Yet I clung to the dear Paul and had a great yearning to know what he meant. Night and day I pondered until I saw the connection between the justice of God and the statement that “the just shall live by faith.” Then I grasped that the justice of God is that righteousness by which through grace and sheer mercy God justifies us through faith. Thereupon I felt myself to be reborn and to have gone through open doors into paradise. The whole of Scripture took on a new meaning, and whereas before the “justice of God” had filled me with hate, now it became inexpressibly sweet.” He goes on to say “If you have a true faith that Christ is your Savior, then at once you have a gracious God, for faith leads you in and opens up God’s heart and will, that you should see pure grace and overflowing love. . . He who sees God as angry does not see him rightly but looks only on a curtain as if a dark cloud had been drawn across his face.”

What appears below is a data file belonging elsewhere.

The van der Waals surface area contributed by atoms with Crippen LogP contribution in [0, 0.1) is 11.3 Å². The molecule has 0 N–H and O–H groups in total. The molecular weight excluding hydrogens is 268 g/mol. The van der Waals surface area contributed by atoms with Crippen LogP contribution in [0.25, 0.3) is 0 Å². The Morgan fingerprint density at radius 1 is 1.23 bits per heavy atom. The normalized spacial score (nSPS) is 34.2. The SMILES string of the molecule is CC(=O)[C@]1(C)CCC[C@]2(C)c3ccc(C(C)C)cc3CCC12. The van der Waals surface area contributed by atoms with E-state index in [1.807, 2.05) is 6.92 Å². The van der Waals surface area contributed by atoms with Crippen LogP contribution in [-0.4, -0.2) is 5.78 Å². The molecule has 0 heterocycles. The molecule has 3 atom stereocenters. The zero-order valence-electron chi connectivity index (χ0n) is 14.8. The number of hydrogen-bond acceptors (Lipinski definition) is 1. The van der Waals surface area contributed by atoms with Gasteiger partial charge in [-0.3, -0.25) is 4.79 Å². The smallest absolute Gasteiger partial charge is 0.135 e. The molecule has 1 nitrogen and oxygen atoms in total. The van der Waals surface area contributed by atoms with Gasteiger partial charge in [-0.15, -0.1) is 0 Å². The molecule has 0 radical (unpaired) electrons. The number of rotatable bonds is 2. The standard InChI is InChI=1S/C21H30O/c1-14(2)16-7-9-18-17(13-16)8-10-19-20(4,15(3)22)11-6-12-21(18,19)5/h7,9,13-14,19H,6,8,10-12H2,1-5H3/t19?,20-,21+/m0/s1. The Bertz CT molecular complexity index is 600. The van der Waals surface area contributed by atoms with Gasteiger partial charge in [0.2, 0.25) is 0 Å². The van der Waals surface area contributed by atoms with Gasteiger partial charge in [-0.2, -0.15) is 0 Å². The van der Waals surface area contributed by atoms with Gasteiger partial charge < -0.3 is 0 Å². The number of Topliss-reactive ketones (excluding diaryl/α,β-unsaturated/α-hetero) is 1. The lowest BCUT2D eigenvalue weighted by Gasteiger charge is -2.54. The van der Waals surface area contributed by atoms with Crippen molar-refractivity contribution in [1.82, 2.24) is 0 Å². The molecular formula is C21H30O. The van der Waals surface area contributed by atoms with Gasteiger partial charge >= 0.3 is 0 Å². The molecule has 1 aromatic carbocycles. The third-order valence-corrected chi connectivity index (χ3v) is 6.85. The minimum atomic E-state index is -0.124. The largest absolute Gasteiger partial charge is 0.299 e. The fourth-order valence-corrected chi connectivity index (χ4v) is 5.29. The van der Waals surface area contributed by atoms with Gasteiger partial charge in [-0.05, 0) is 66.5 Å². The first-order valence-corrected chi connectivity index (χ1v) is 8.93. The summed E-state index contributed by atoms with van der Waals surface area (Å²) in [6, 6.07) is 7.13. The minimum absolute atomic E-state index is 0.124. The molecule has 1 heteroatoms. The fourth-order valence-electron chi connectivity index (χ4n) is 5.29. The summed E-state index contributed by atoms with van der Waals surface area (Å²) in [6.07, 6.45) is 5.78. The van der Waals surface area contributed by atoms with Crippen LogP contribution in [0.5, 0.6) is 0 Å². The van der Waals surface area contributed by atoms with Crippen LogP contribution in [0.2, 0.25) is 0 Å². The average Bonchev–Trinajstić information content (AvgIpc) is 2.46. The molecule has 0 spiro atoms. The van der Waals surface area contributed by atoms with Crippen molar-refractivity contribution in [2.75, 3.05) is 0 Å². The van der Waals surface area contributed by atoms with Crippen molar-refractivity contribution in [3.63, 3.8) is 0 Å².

We receive righteousness through Jesus Christ. Carson says, Romans 3:21-26 is “the chief point” and the very central place of the Epistle to the Romans and indeed of the whole Bible,” and “one of the foundational texts on . . . justification.”

So let’s read this text. There are so many key words and concepts here that we are going to step through it half a verse at a time. But in the end we’ll know that we receive righteousness through Jesus Christ. Romans 3:21-26 But now the righteousness of God has been manifested apart from the law, although the Law and the Prophets bear witness to it— 22the righteousness of God through faith in Jesus Christ for all who believe. For there is no distinction: 23for all have sinned and fall short of the glory of God, 24and are justified by his grace as a gift, through the redemption that is in Christ Jesus, 25whom God put forward as a propitiation by his blood, to be received by faith. This was to show God’s righteousness, because in his divine forbearance he had passed over former sins. 26It was to show his righteousness at the present time, so that he might be just and the justifier of the one who has faith in Jesus.